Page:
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In today’s update, I would like to delve into the current state of affairs regarding the liquidation of business assets and shed light on what appears to be an increasingly absurd approach by the Small Business Administration (SBA).
Recently, a client forwarded me an email they received from the SBA, outlining their requirements for asset liquidation. According to the email, if the borrower intends to sell their assets, the SBA expects them to identify personal assets that can be used as collateral to replace the assets being sold.
Now, hold on a moment… Did I read that correctly? I’ve screenshot the email and posted below.
What I THINK is happening here is that the SBA is like “Oh, if you want our permission to sell business assets, that’s good for you (even though it doesn’t benefit the business owner all that much), and therefore we are going to ask for you to pledge personal assets, which is good for us.”
Of course, this line of thinking ignores the fact that ALL THE SALES PROCEEDS WOULD BE REMITTED TO THE SBA. In other words, they’re trying to double dip: give us the proceeds from the sale AND give us more collateral.
Considering the fact that the SBA itself will not be directly involved in these liquidations, and instead relies on borrowers to handle the process (due to the fact that there are almost 4 million EIDL loans), it seems outrageous for them to demand that individuals provide additional personal assets as a replacement for the collateral being sold.
The sheer audacity of such a request from SBA is truly perplexing, and likely going to reduce the amount the SBA recovers from the sale of assets. In other words, their demands will result is less dollars collected, not more.
In fact, one could argue that it might be in the borrowers’ best interest not to cooperate with the liquidation process at all. By withholding their assistance, they can potentially avoid being asked to pledge their personal assets as collateral for the loan.
It’s a disheartening realization that being helpful and cooperative during the liquidation process might actually result in unfavorable consequences for the borrowers.
This kind of decision-making reeks of classic government thinking, where arbitrary decisions are made without considering the real-life implications. It seems as though someone in a position of authority made this demand without fully comprehending the practical ramifications it would have on borrowers. The lack of foresight and consideration for the individuals involved is truly disheartening.
Given the two options presented to borrowers: either 1) abstain from assisting with the liquidation and avoid the potential risk of pledging personal assets, or 2) invest significant time and effort into finding buyers for the assets only to be burdened with the request for additional collateral, it becomes evident that the decision is quite simple. Many will opt to wait until the SBA takes action to collect the assets (which frankly, is unlikely due to the SBA’s lack of infrastructure to do so) or simply abandon the assets, rather than going through the hassle of selling them and potentially facing further complications.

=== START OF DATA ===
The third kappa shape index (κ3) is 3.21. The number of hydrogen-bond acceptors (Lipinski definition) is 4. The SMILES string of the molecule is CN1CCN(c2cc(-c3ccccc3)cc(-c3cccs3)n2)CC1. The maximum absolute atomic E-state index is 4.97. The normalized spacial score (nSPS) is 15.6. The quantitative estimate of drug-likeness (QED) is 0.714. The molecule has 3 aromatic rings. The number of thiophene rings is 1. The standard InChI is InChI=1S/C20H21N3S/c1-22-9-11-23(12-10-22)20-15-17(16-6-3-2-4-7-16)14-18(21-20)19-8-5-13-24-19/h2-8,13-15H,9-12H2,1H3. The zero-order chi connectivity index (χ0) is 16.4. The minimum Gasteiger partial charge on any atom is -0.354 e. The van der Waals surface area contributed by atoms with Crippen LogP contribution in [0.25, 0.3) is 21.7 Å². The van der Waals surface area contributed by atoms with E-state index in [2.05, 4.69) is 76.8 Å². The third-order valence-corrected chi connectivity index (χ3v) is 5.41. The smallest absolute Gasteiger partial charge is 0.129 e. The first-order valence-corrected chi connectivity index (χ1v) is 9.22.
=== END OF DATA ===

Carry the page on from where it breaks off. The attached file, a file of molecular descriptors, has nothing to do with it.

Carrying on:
What exacerbates the situation is the apparent absence of any room for compromise. It appears that the SBA is not open to negotiations or willing to consider any form of forgiveness. With no possibility of finding common ground, there seems to be little incentive for borrowers to generate goodwill or cooperate with the SBA.
It’s truly disheartening to witness the SBA penalize individuals who genuinely strive to do the right thing by selling their assets. Instead of being rewarded for their efforts, they are met with unnecessary demands and hurdles.
It serves as a stark reminder of the flaws within our governmental systems and raises concerns about the efficacy of the SBA’s approach. It is disconcerting to witness how the actions of government entities can hinder the very progress they aim to facilitate.
At this point, I’d call on the SBA “powers that be” to start implementing common sense measures for EIDL loans, both in terms of asset liquidation and Offer in Compromise.
The current positions that the SBA is taking are simply bad business decisions:
If the SBA continues to require business owners to pledge personal assets in order to sell business assets, the business owners simply won’t sell the assets.
If the SBA continues to reject Offer in Compromise and won’t consider EIDL loan forgiveness, the loans will be referred to Treasury, where they will likely collect less than they would if they took a realistic approach to SBA OIC and forgiveness.
I fully recognize that at this point, I’m likely just howling into the wind. The SBA doesn’t care what I think.
With that said, as an advocate for EIDL borrowers, I think it’s important to discuss these issues so that EIDL borrowers can make informed decisions about how they wish to interact with the SBA.